Saturday, May 5, 2012

True Value

So what is the true value of a work of art? Is it based on content, context and or technique? No it's not. Content, context and technique is not the final measure of value in a work of art, even though as an idealist, I believed it to be so.

The value of an artist or piece of work is based on perceived value a viewer brings to the work. I have no control how a person perceives my work. Who the viewer is, drives the perception of value. Status, intellectualism and materialism are more of the driver of value than content, context and technique.

An experience I had with one of my students, reveals to me why art work based on content, in the "right" context with flawless technique is ignored or meets with only minimal attention.

For example, an adult student of mine enthusiastically shared his art with me. The work was done on inexpensive paper, in pencil, colored pencil and water color of waif-like naked young women, interacting with dragons, fairies and gnomes, all expertly rendered.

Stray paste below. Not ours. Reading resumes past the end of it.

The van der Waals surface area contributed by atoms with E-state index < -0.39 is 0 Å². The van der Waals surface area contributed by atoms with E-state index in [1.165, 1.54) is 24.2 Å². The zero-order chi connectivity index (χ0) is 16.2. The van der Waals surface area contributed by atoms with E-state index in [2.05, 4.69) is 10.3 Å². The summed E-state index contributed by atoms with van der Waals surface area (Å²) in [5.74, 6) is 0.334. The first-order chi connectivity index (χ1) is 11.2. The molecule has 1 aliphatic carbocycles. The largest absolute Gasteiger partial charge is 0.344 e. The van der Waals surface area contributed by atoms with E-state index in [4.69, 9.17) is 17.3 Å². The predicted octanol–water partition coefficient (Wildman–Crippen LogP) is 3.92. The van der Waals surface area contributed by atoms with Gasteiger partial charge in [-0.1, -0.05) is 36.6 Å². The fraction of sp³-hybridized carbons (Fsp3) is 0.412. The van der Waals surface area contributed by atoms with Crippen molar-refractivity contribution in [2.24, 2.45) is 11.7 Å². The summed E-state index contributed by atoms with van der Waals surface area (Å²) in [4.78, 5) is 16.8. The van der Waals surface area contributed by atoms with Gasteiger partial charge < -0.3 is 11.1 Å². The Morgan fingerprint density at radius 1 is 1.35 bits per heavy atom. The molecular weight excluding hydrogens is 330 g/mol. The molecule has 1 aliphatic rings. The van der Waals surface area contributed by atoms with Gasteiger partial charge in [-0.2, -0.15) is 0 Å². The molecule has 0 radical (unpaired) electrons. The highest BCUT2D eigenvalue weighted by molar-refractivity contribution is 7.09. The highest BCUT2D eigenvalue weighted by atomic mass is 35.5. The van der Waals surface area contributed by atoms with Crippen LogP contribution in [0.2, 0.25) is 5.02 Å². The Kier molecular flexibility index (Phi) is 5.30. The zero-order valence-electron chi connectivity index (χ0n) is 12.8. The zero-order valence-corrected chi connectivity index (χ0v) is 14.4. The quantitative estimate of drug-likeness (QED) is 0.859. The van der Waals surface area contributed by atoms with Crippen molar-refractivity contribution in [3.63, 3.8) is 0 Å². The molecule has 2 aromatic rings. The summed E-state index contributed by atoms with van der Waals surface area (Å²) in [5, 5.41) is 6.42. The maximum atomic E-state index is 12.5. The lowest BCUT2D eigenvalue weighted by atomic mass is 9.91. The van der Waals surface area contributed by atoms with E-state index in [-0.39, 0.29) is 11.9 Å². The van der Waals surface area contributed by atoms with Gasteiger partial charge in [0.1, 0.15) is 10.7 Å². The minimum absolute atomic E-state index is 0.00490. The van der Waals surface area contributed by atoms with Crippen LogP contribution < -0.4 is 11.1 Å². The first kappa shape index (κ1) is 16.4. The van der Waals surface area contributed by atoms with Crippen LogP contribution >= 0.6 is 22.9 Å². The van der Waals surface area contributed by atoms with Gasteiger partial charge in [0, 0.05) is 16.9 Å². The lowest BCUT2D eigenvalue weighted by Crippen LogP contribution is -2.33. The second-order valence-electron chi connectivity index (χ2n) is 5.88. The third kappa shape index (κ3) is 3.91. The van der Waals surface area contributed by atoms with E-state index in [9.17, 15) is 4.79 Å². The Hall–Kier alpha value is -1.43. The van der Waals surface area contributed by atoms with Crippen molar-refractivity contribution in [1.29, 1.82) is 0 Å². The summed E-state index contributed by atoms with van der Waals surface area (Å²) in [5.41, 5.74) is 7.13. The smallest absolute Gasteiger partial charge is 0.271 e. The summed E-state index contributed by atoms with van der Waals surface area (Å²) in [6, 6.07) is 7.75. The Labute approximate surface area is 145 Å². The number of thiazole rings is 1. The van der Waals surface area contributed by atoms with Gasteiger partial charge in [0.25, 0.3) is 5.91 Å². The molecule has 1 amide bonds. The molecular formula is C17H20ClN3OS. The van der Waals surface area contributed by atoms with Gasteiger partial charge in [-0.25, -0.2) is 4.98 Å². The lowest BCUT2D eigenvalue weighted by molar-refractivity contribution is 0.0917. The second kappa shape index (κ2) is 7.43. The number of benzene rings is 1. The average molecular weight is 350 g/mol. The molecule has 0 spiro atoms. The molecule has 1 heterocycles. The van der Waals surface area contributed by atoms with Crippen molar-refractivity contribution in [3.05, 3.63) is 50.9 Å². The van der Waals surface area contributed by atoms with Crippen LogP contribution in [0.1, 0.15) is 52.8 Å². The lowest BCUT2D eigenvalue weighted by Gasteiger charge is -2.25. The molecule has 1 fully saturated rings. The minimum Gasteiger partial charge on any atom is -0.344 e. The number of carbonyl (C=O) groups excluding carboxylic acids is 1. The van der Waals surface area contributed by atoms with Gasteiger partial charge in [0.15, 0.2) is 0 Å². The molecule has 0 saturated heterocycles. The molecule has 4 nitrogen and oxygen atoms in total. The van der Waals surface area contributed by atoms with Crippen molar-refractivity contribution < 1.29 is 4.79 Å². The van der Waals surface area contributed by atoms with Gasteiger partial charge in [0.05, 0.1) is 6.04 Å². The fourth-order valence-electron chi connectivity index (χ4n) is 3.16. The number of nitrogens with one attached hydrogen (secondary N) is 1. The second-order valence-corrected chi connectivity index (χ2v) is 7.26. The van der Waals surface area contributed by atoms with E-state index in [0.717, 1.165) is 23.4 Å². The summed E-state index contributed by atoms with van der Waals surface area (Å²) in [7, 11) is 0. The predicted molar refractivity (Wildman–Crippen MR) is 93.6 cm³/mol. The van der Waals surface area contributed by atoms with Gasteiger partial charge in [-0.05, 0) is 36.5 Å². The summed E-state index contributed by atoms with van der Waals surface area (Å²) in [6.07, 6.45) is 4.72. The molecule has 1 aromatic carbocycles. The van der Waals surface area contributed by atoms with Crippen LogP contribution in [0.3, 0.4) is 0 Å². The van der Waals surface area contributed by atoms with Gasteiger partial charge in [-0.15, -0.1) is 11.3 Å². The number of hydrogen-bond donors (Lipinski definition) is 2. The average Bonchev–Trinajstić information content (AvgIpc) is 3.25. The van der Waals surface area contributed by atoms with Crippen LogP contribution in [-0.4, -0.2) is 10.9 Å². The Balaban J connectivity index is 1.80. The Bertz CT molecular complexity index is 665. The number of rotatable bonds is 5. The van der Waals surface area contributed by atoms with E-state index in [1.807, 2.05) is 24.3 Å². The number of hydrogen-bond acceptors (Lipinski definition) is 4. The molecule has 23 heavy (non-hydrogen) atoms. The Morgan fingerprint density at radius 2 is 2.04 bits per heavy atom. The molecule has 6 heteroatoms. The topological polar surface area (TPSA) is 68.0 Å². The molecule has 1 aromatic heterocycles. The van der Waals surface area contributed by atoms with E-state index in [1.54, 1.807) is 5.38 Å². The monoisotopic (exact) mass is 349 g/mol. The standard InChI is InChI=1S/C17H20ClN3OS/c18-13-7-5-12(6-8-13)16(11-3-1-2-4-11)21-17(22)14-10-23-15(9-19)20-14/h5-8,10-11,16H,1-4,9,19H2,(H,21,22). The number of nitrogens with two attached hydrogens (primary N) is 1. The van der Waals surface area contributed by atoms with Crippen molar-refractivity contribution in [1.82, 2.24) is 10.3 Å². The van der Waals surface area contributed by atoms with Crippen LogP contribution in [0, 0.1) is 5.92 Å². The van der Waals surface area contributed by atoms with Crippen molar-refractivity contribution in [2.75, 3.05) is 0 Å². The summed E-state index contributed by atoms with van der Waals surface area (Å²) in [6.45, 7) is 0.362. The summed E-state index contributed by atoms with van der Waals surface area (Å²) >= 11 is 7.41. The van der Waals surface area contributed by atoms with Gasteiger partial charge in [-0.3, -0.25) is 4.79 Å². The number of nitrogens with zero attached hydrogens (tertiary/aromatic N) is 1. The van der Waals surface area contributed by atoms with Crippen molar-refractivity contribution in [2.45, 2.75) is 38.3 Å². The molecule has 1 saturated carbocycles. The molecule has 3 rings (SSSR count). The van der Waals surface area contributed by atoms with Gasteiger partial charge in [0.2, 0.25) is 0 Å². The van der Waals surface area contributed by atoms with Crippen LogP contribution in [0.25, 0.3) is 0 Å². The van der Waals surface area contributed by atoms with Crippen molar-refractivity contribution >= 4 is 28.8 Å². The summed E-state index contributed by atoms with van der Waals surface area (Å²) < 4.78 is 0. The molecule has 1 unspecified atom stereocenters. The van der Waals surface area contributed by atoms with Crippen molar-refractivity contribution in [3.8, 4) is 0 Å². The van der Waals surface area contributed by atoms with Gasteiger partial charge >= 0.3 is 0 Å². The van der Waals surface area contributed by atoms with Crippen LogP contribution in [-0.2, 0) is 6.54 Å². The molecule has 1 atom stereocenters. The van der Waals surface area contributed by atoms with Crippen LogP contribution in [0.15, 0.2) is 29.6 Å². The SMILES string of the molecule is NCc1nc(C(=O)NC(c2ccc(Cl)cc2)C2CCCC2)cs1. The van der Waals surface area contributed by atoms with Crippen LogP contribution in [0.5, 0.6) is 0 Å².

The content was fantasy bordering on soft-core pornography appropriate for prepubescent boys, a la Thomas Kinkade's illustrative style. I was revolted and felt I was looking at someones emotionally stunted growth. I believe content of art work evolves, as the artist personally does. At least, it does for me.

This guy complained he showed his portfolio to a university fine art department and could not understand why he was refused entrance. The human figures were well drawn, the composition was unique and the images were creative. What was the problem?

When I delicately mentioned that it might be the subject matter, he shot back "well this stuff sells well in Europe and Asia" somehow suggesting all of America is prudish. He did not want to accept responsibility for the images he was creating and did not want to look at why they were being rejected.

It got me to think about what I was unwilling to look at in my work. I started to think about how my work might affect the viewer. Not to change my work for the viewer, but rather what was I bringing to the viewer.